Looking for a job can be a long and stressful process, especially for foreigners in Norway.
Christopher Bach, NIN's September speaker, has been living and working in Norway for more than 10 years. Originally from Germany, he shares his thoughts and experience as a foreigner in Norway.
Based on your experience and observations, what is most challenging for foreigners during a job search in Norway?
I have experienced that Norway has its own, unique culture. That is also true for the job market. If you are from abroad and looking for a job in Norway, it is important that you know this culture. There are many do’s and don’ts. For example, when you apply for jobs in other European countries, it is a must to have professional looking photos of yourself in formal attire. In Norway, the working culture is much more informal. Applying with photos is not needed at all. Not knowing these “rules” and the culture can make your job search as a non-Norwegian very challenging.
How is the Norwegian job market different than others?
Compared to other countries, the Norwegian job market is rather small and concentrated. Most of the jobs can be found in the Oslo area. Therefore, during economic downturns, it can be very hard to find a job even if you have an exceptionally good education and track record.
Which industries in Norway are toughest/easiest for foreigners to find jobs in?
I think you can find a job in any industry as long as you fulfill the requirements.
Myth or truth: Norwegian employers prefer candidates with local education/experience.
That is definitely a truth. For the hiring companies, it is all about managing risk. If they have a candidate that has already worked at another Norwegian company or did her education in Norway, this risk is much lower compared to other candidates who have no relation to Norway.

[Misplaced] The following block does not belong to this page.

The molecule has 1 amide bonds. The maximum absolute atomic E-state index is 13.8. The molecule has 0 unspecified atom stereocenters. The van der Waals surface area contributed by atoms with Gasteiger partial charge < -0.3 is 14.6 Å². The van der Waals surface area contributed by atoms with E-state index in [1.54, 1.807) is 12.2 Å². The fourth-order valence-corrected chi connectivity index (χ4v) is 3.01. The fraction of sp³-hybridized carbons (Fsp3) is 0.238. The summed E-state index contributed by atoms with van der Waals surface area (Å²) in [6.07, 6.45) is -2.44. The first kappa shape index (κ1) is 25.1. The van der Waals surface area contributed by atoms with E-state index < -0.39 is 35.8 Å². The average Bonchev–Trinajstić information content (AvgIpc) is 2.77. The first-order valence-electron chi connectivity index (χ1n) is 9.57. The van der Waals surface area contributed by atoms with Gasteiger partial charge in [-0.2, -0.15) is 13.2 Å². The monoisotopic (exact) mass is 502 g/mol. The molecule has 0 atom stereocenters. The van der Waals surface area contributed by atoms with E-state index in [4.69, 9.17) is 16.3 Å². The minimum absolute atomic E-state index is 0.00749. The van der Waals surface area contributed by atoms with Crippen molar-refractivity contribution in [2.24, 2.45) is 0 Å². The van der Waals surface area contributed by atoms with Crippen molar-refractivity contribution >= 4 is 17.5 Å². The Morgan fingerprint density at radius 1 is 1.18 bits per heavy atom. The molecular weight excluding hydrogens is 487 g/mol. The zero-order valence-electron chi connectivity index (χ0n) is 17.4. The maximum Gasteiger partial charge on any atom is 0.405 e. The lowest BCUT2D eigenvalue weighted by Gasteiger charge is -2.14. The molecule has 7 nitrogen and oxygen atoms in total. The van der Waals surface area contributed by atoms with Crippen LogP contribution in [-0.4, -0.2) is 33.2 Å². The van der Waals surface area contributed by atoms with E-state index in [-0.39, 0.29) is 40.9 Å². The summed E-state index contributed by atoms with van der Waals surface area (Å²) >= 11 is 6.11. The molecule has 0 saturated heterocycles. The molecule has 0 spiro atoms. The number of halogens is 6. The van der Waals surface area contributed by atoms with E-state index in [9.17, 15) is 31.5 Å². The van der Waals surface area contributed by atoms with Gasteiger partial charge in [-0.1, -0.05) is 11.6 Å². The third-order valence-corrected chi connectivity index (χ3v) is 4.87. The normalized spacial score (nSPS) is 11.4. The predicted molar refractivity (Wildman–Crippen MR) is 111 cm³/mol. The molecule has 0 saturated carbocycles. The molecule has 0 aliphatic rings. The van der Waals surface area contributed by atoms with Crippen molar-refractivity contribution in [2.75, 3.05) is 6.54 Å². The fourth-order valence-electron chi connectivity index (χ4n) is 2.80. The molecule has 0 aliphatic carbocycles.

Someone you know with a good education and a relevant work experience considers moving to Norway. What would you advise them?
There are three things: 1. Learn Norwegian. 2. Expect that it will take some time to get to know Norwegians. 3. Bring a good jacket with a “refleks” because the winter is cold and dark.
How can a foreign job seeker ‘’enchant’’ Norwegian hiring managers? What are the culture-related specifics?
I think you shouldn’t try to “enchant” the hiring managers. In my experience being open, honest and direct is the best way to make a good impression. Boasting about your achievements or how “great” you are can be counterproductive. Being modest and focusing on the facts is better.
In your opinion, is there any difference whether foreign job seekers are recent graduates or seasoned professionals? Please elaborate.
I think Norway is a very “fair” country to work in. No matter whether you are a recent graduate or experienced professional, everyone is treated with respect. Naturally, there is a difference in the jobs you can apply for. Some jobs require more experience than others.
If you personally could choose again, would you consider Norway as a place to work? Why yes/no?
For me personally, Norway is the best country to work in. I like the more informal working environment. You can work on interesting and meaningful tasks. Many things are also easier in Norway than in other countries. For example, the tax system works so efficiently that you don’t need to hire a tax advisor.
What would you tell foreign job seekers in Norway?
Be prepared to learn the Norwegian language. Even when you can work in English, getting acquainted with the Norwegian culture and speaking the language is important for being successful here.
Check out Christoper's blog UpliftingForest.
Interview conducted by Vyara Løvig, Marketing Coordinator